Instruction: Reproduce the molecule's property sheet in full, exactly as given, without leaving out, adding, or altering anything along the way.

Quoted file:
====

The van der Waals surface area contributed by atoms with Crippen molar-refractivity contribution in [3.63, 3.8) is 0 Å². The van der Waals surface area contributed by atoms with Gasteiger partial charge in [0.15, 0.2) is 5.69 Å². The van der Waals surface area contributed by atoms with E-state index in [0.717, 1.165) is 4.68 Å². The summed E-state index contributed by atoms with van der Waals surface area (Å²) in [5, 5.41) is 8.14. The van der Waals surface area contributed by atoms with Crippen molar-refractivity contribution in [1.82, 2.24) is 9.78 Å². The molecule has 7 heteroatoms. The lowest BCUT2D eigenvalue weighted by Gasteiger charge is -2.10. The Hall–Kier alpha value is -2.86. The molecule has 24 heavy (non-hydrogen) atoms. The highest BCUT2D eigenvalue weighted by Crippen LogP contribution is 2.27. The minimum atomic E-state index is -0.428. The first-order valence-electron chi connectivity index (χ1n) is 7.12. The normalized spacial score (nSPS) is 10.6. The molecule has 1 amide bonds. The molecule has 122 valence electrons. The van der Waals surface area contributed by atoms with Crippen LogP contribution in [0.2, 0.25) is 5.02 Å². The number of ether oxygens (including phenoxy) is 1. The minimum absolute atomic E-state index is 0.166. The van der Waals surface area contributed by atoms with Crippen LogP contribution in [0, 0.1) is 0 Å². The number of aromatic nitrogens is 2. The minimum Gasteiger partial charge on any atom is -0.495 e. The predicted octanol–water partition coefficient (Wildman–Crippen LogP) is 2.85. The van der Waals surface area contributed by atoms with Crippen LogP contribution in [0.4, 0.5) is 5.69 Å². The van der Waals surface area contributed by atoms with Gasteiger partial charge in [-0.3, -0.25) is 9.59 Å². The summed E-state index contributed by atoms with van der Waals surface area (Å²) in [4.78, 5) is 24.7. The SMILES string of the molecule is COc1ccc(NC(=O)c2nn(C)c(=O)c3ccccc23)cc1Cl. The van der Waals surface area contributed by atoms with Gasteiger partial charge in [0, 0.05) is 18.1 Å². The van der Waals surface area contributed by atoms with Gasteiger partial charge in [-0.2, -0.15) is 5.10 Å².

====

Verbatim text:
The van der Waals surface area contributed by atoms with Crippen molar-refractivity contribution in [3.63, 3.8) is 0 Å². The van der Waals surface area contributed by atoms with Gasteiger partial charge in [0.15, 0.2) is 5.69 Å². The van der Waals surface area contributed by atoms with E-state index in [0.717, 1.165) is 4.68 Å². The summed E-state index contributed by atoms with van der Waals surface area (Å²) in [5, 5.41) is 8.14. The van der Waals surface area contributed by atoms with Crippen molar-refractivity contribution in [1.82, 2.24) is 9.78 Å². The molecule has 7 heteroatoms. The lowest BCUT2D eigenvalue weighted by Gasteiger charge is -2.10. The Hall–Kier alpha value is -2.86. The molecule has 24 heavy (non-hydrogen) atoms. The highest BCUT2D eigenvalue weighted by Crippen LogP contribution is 2.27. The minimum atomic E-state index is -0.428. The first-order valence-electron chi connectivity index (χ1n) is 7.12. The normalized spacial score (nSPS) is 10.6. The molecule has 1 amide bonds. The molecule has 122 valence electrons. The van der Waals surface area contributed by atoms with Crippen LogP contribution in [0.2, 0.25) is 5.02 Å². The number of ether oxygens (including phenoxy) is 1. The minimum absolute atomic E-state index is 0.166. The van der Waals surface area contributed by atoms with Crippen LogP contribution in [0, 0.1) is 0 Å². The number of aromatic nitrogens is 2. The minimum Gasteiger partial charge on any atom is -0.495 e. The predicted octanol–water partition coefficient (Wildman–Crippen LogP) is 2.85. The van der Waals surface area contributed by atoms with Crippen LogP contribution in [0.4, 0.5) is 5.69 Å². The van der Waals surface area contributed by atoms with Gasteiger partial charge in [-0.3, -0.25) is 9.59 Å². The summed E-state index contributed by atoms with van der Waals surface area (Å²) in [4.78, 5) is 24.7. The SMILES string of the molecule is COc1ccc(NC(=O)c2nn(C)c(=O)c3ccccc23)cc1Cl. The van der Waals surface area contributed by atoms with Gasteiger partial charge in [0, 0.05) is 18.1 Å². The van der Waals surface area contributed by atoms with Gasteiger partial charge in [-0.2, -0.15) is 5.10 Å².